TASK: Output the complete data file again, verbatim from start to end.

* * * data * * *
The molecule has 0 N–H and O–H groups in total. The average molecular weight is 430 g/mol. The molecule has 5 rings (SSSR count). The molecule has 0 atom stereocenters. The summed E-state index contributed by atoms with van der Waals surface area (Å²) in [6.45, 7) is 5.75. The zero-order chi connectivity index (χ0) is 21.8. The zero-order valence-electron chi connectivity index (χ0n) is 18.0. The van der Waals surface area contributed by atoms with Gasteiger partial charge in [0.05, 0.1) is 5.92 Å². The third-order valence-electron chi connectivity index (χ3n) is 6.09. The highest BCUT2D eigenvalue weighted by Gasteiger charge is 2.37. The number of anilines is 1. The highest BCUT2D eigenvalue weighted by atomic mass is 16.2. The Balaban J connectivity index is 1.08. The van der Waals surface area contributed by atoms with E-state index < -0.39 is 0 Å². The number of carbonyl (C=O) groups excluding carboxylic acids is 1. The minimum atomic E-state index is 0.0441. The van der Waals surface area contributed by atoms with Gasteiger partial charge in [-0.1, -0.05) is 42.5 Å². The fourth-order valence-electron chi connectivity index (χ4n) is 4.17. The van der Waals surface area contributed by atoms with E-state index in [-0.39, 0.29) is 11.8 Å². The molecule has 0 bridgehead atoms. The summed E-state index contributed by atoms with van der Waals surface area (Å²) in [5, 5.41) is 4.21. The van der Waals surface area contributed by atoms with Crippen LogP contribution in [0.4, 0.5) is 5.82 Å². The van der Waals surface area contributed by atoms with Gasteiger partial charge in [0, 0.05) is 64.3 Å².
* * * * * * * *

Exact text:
The molecule has 0 N–H and O–H groups in total. The average molecular weight is 430 g/mol. The molecule has 5 rings (SSSR count). The molecule has 0 atom stereocenters. The summed E-state index contributed by atoms with van der Waals surface area (Å²) in [6.45, 7) is 5.75. The zero-order chi connectivity index (χ0) is 21.8. The zero-order valence-electron chi connectivity index (χ0n) is 18.0. The van der Waals surface area contributed by atoms with Gasteiger partial charge in [0.05, 0.1) is 5.92 Å². The third-order valence-electron chi connectivity index (χ3n) is 6.09. The highest BCUT2D eigenvalue weighted by Gasteiger charge is 2.37. The number of anilines is 1. The highest BCUT2D eigenvalue weighted by atomic mass is 16.2. The Balaban J connectivity index is 1.08. The van der Waals surface area contributed by atoms with E-state index < -0.39 is 0 Å². The number of carbonyl (C=O) groups excluding carboxylic acids is 1. The minimum atomic E-state index is 0.0441. The van der Waals surface area contributed by atoms with Gasteiger partial charge in [-0.1, -0.05) is 42.5 Å². The fourth-order valence-electron chi connectivity index (χ4n) is 4.17. The van der Waals surface area contributed by atoms with E-state index in [-0.39, 0.29) is 11.8 Å². The molecule has 0 bridgehead atoms. The summed E-state index contributed by atoms with van der Waals surface area (Å²) in [5, 5.41) is 4.21. The van der Waals surface area contributed by atoms with Crippen LogP contribution in [0.4, 0.5) is 5.82 Å². The van der Waals surface area contributed by atoms with Gasteiger partial charge in [0, 0.05) is 64.3 Å².